Unfortunately, here on Guam I've observed some of the new generation of Tweens + Teens snort Perfume-Scents, as well as burnt plastic, which I assume is derived from the latest fad(s) vee the US mainland.
The seriousness of their action as above sinks in once an "old guy" like me looks beyond my "Kidz today are just sooooooo weird" scope - UNLIKE THE NATURALLY-GROWN DRUG CROPS, YOUNG PEOPLE WHOM SNORT ARTIFICAL PERFUMES-SCENTS + BURNT PLASTIC, ETC. MAY NOT ONLY BE ABLE TO N-O-T GO "COLD TURKEY" + RECOVER BUT MAY ALSO BE PERMAMENTLY DAMAGING OR DESTROYING BOTH THEIR MENTAL ABILITIES AS WELL AS BODY FUNCTIONS + METABOLISM.
Most or all of the feared or known side-effects of meth, "ice", + "crack", etc. drug abuse may be nothing compared to the above.
Think STAR TREK:TNG'S CAPT. JEAN-LUC + RIKER TRAPPED IN THE ENTERPRISE'S HOLODECK WID
"DANTE'S INFERNO" OR OTHER HORROR, + NEVER ABLE TO LEAVE OR ESCAPE.
The Obama effect strikes again.
Police have used tear gas against thousands of protesters calling for the overthrow of the prime minister in the Thai capital, Bangkok.
At least 10,000 protesters gathered, demonstrating against the government of Yingluck Shinawatra, the sister of the deposed former prime minister.
The rally was organised by a group who accuse Ms Yingluck of being a puppet of her brother, Thaksin Shinawatra.
At least seven police officers were reported wounded in clashes.
Anti-riot police carrying plastic shields fired tear gas at protesters who tried to climb over concrete and barbed wire barriers blocking entry to the rally site, Bangkok's Royal Plaza, near the parliament.
[An Nahar] The Army Command said on Friday that the arrest of rap artist and the former candidate to the parliamentary elections Pierre Hashash came after "his statements offended the military institution and its members".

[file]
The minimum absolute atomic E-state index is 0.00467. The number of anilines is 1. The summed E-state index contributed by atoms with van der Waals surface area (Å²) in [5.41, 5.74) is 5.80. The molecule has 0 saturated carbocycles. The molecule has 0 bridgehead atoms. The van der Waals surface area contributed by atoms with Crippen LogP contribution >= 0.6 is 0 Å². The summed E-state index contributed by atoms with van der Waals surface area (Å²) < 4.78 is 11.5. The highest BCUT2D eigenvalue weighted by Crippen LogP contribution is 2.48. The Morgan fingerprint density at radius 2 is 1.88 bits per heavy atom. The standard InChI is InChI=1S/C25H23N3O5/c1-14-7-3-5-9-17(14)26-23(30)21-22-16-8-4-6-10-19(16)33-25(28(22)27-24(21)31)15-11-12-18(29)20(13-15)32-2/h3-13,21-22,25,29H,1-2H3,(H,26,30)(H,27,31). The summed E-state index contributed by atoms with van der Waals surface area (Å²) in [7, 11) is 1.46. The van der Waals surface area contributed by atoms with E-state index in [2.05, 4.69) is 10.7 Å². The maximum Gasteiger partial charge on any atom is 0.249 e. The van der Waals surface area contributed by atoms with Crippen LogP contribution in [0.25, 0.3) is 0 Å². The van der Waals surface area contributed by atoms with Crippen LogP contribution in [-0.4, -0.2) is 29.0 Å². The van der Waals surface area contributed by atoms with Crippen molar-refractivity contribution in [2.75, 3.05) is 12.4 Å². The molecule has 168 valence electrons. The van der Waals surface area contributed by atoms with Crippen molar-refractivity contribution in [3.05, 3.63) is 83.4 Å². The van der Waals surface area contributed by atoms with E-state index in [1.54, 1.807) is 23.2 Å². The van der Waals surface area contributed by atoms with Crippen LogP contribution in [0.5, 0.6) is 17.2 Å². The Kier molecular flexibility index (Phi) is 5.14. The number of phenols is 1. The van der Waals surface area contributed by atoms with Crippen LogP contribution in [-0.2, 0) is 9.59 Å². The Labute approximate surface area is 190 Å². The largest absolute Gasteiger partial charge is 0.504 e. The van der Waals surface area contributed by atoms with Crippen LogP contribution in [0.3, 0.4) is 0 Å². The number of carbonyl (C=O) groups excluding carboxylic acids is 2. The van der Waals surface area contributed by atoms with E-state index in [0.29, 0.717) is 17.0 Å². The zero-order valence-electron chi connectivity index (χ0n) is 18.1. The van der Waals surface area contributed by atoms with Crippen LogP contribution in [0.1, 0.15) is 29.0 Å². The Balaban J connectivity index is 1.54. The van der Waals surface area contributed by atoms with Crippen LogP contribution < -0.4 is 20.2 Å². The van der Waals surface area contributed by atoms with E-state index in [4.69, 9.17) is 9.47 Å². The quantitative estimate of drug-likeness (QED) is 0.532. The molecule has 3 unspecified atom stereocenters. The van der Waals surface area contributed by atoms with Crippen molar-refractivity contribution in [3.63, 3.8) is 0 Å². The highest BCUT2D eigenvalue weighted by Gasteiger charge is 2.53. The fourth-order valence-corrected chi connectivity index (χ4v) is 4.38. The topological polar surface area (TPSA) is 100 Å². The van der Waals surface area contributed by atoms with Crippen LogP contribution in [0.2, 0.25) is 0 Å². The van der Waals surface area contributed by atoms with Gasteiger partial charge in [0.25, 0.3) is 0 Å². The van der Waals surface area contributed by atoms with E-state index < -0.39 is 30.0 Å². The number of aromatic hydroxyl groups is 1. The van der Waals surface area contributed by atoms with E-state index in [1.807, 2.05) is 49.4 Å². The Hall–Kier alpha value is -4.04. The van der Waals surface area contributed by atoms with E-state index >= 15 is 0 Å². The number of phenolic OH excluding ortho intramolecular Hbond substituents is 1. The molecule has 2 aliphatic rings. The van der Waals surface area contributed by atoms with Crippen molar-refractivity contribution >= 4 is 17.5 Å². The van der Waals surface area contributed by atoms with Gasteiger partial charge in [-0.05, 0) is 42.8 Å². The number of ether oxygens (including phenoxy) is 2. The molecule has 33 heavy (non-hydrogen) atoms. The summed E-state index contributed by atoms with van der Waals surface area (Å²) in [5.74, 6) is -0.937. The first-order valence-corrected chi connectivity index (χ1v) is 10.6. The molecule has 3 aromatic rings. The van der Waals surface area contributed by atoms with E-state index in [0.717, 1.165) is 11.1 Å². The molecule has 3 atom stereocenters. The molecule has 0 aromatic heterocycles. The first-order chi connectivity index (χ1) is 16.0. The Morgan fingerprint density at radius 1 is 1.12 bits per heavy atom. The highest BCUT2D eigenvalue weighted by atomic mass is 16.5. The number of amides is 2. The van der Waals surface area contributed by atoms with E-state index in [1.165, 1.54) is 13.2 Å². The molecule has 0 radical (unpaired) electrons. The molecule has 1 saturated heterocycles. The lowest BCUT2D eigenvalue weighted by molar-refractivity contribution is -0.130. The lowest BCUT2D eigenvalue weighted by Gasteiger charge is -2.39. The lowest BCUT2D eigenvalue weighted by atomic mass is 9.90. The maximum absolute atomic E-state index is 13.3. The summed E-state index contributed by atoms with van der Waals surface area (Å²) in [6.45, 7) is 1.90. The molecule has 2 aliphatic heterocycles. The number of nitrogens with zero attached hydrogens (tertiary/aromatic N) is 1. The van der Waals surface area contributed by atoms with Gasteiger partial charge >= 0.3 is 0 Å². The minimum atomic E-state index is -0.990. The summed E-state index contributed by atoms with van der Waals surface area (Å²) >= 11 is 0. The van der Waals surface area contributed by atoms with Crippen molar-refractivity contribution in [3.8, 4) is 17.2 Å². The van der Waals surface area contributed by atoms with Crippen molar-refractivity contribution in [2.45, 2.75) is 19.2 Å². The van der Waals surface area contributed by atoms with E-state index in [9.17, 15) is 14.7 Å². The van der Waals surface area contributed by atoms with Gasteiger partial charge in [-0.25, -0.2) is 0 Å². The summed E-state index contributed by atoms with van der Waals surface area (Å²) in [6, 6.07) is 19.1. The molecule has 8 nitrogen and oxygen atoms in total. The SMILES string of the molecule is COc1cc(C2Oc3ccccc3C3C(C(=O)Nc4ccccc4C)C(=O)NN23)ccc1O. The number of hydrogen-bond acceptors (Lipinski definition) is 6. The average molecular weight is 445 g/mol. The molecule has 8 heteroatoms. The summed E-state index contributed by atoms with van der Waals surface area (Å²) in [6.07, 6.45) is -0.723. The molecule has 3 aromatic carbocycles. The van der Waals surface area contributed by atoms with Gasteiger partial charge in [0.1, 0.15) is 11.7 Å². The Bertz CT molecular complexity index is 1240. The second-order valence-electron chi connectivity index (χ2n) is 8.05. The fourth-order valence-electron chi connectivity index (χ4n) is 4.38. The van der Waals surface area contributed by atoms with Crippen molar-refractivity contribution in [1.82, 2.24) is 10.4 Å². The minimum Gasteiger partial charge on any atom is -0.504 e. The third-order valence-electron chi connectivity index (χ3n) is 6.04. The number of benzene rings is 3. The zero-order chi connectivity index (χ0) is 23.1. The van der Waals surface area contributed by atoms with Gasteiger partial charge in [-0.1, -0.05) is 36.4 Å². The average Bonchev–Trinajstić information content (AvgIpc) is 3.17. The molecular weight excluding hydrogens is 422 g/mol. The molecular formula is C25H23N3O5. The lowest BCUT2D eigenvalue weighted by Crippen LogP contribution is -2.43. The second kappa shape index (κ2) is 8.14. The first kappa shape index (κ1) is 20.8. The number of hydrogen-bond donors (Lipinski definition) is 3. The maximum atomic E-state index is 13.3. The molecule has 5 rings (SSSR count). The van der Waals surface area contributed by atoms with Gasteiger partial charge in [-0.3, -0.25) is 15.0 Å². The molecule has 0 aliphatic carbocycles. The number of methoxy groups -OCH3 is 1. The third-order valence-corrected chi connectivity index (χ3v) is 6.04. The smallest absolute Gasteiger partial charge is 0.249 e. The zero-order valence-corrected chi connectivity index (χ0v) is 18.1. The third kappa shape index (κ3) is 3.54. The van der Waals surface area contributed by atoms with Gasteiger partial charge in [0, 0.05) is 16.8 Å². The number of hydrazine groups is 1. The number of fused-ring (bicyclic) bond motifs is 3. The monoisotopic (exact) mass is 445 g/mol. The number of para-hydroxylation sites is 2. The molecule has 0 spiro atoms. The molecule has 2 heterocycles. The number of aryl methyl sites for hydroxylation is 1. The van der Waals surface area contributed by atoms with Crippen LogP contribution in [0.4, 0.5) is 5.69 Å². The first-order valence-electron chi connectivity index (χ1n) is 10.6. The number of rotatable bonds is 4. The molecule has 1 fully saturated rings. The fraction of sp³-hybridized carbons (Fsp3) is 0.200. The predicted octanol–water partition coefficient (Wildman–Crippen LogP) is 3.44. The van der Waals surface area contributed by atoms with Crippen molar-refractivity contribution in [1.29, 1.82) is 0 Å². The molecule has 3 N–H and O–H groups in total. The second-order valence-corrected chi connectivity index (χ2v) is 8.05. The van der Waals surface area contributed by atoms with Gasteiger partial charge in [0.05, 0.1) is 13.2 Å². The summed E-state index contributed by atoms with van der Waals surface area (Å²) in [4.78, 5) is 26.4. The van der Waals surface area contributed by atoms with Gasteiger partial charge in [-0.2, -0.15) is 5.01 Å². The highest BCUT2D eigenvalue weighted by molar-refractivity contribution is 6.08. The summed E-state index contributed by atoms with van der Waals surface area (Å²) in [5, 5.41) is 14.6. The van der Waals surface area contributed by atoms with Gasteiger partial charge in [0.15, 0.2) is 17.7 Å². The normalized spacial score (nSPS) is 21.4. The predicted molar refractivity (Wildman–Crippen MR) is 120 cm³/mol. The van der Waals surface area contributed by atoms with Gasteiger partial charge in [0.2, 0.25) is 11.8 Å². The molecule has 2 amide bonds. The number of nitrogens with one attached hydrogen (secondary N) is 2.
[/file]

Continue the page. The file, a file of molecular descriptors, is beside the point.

"Hashash was placed in long-term storage Yez got nuttin' on me, coppers! Nuttin'! and questioned following statements he made on the eve of Independence Day," the army' statement explained, adding that he "incited others to attack the military institution and tarnish its reputation on social networking websites".
"Investigations have revealed that the detainee has outstanding charges against him and these are being examined by the competent court," the army said, explaining why Hashash is still under arrest to this day.
Hashash was beaten up by the army intelligence squad and arrested on Wednesday following a post he wrote on his Facebook page in which he criticized a roundabout holding Army Commander's name "for causing traffic jam" in Batroun city, LBCI reported.
His statement was soon replaced with a picture showing his blood stains on the steps of al-Batroun Serail stairs.
"Pierre was beaten up by army officers and his head was bleeding when he got arrested," Hashash's sister told LBCI.
"The Army Command is keen on preserving freedom of speech, but it will not tolerate any violations serving individuals at the expense of the higher national interest," the army's statement expressed.
Hashash rose to fame in 2005 when he presented his candidacy for the parliamentary elections in Batroun and accompanied his nomination with a sarcastic PR campaign that gained wide media attention and coverage.
A multi-volume chronology and reference guide set detailing three years of the Mexican Drug War between 2010 and 2012.
Rantburg.com and borderlandbeat.com correspondent and author Chris Covert presents his first non-fiction work detailing
the drug and gang related violence in Mexico.
Chris gives us Mexican press dispatches of drug and gang war violence
over three years, presented in a multi volume set intended to chronicle the death, violence and mayhem which has
dominated Mexico for six years.